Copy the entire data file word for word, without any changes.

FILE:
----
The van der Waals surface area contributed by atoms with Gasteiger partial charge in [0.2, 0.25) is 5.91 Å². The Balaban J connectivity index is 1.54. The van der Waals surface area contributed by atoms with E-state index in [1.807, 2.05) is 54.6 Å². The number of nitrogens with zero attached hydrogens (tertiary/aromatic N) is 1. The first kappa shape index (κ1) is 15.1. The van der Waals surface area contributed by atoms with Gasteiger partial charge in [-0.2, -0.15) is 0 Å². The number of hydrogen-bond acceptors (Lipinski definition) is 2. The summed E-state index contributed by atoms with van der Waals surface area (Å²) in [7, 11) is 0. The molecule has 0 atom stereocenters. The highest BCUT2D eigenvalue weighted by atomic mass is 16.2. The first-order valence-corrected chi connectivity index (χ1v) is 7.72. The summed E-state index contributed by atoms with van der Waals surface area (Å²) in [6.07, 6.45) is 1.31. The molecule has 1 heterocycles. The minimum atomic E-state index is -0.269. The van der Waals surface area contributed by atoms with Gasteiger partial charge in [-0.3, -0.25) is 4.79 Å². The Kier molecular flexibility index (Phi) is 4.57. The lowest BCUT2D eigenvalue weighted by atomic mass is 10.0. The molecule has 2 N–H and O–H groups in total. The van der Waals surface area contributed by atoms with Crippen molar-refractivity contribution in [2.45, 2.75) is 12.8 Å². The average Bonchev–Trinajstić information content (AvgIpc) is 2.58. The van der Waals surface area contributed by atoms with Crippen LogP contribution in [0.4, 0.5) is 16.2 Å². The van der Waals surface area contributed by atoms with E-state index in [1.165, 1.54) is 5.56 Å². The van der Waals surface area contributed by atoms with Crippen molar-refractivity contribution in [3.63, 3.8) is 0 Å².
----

The van der Waals surface area contributed by atoms with Gasteiger partial charge in [0.2, 0.25) is 5.91 Å². The Balaban J connectivity index is 1.54. The van der Waals surface area contributed by atoms with E-state index in [1.807, 2.05) is 54.6 Å². The number of nitrogens with zero attached hydrogens (tertiary/aromatic N) is 1. The first kappa shape index (κ1) is 15.1. The van der Waals surface area contributed by atoms with Gasteiger partial charge in [-0.2, -0.15) is 0 Å². The number of hydrogen-bond acceptors (Lipinski definition) is 2. The summed E-state index contributed by atoms with van der Waals surface area (Å²) in [7, 11) is 0. The molecule has 0 atom stereocenters. The highest BCUT2D eigenvalue weighted by atomic mass is 16.2. The first-order valence-corrected chi connectivity index (χ1v) is 7.72. The summed E-state index contributed by atoms with van der Waals surface area (Å²) in [6.07, 6.45) is 1.31. The molecule has 1 heterocycles. The minimum atomic E-state index is -0.269. The van der Waals surface area contributed by atoms with Gasteiger partial charge in [-0.3, -0.25) is 4.79 Å². The Kier molecular flexibility index (Phi) is 4.57. The lowest BCUT2D eigenvalue weighted by atomic mass is 10.0. The molecule has 2 N–H and O–H groups in total. The van der Waals surface area contributed by atoms with Crippen molar-refractivity contribution in [2.45, 2.75) is 12.8 Å². The average Bonchev–Trinajstić information content (AvgIpc) is 2.58. The van der Waals surface area contributed by atoms with Crippen LogP contribution in [0.4, 0.5) is 16.2 Å². The van der Waals surface area contributed by atoms with E-state index in [1.165, 1.54) is 5.56 Å². The van der Waals surface area contributed by atoms with Crippen molar-refractivity contribution in [3.63, 3.8) is 0 Å².